Had sterling not depreciated and the economy continued to grow at its previous rate, real household disposable income might have been 2 per cent higher than nowby Garry Young / November 8, 2017 / Leave a comment
Much has been made in the media of new estimates, published in the National Institute Economic Review, suggesting that leaving the European Union without a deal and moving to World Trade Organisation rules—the so called “hard Brexit” scenario—would add £930 to annual household bills in the future, due to tariffs being imposed on EU imports.
The NIESR’s new UK forecast, published in the same review, shows that before any kind of Brexit—soft or hard—has occurred the uncertain process of preparing for leaving is having an adverse effect on our economy. And the impact is being felt by ordinary households to the tune of £600 a year.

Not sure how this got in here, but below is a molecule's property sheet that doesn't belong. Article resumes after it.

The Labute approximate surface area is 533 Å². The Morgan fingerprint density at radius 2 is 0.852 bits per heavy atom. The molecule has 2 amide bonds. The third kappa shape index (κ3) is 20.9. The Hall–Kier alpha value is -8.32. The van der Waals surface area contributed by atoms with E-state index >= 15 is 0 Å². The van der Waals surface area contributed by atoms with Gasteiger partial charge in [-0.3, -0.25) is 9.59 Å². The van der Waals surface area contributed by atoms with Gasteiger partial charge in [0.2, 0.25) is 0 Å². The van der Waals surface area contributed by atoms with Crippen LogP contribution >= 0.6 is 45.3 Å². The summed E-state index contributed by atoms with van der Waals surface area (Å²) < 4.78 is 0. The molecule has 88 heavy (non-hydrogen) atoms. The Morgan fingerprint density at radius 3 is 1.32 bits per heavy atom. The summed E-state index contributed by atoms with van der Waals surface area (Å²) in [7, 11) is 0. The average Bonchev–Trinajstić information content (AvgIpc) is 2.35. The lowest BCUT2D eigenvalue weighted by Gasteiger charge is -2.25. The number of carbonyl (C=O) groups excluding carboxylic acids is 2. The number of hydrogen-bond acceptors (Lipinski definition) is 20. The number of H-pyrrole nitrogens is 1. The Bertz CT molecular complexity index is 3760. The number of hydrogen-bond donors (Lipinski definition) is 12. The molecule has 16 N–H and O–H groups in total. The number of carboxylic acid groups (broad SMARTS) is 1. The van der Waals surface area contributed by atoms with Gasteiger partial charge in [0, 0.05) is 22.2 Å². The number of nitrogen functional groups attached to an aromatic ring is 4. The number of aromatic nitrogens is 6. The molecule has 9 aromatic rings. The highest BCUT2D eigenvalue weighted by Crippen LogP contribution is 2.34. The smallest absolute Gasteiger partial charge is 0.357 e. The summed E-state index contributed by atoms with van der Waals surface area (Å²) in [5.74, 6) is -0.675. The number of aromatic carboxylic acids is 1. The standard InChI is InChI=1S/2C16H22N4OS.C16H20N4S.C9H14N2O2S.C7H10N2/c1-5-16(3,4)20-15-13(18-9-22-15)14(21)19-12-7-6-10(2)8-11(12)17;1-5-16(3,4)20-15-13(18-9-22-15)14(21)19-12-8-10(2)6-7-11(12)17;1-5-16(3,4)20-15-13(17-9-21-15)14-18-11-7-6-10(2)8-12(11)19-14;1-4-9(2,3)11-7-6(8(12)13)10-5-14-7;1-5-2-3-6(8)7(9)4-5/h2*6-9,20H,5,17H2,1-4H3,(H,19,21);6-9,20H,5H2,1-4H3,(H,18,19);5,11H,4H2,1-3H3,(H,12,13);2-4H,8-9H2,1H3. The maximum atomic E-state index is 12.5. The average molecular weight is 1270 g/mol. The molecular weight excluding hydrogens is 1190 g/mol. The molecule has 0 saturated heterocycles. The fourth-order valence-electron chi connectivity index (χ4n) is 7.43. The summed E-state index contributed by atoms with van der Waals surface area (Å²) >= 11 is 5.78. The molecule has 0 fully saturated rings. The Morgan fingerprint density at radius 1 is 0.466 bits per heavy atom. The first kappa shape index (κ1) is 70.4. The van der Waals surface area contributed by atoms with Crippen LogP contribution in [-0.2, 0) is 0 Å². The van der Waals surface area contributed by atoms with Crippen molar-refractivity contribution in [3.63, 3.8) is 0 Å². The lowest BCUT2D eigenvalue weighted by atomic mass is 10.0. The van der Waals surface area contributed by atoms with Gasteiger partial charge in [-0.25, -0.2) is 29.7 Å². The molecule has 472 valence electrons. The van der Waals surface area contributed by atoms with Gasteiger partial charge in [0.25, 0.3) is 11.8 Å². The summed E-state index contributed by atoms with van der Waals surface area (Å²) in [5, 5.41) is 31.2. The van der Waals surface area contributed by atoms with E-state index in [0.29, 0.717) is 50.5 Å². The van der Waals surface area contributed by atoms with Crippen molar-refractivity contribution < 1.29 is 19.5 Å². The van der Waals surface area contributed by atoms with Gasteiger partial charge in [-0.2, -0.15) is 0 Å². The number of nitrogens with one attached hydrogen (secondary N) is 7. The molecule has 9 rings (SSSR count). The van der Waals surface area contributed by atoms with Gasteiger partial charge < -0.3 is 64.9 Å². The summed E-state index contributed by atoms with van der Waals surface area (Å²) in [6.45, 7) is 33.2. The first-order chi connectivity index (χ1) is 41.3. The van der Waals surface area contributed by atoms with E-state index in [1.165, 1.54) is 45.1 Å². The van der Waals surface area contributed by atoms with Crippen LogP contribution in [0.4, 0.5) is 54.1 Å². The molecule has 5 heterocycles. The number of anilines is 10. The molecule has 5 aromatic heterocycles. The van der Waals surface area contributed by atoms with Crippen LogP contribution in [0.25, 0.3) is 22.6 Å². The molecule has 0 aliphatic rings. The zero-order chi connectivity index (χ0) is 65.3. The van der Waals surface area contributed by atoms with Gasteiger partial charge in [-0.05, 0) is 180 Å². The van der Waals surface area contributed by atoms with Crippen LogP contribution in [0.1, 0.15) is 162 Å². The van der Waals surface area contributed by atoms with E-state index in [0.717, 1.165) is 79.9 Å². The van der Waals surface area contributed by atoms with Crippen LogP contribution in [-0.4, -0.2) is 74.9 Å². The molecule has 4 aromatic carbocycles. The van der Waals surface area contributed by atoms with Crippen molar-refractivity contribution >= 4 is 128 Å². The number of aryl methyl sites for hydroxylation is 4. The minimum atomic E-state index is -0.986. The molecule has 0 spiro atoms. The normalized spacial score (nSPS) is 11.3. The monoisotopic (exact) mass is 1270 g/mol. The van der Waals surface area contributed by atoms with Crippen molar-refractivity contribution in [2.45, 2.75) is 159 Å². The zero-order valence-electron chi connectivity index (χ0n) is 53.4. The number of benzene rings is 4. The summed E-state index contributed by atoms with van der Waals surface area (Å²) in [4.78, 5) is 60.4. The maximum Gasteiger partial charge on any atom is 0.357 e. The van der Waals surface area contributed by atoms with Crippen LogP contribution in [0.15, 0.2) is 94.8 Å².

Having been one of the fastest growing advanced economies ahead of the referendum last year, the UK economy is now beginning to slow as others pick up the pace. It is estimated to have grown by 1.5 per cent in the year to the third quarter of 2017. This represents a loss of momentum from annual rates of GDP growth of 2 to 3 per cent achieved in the years leading up to the referendum.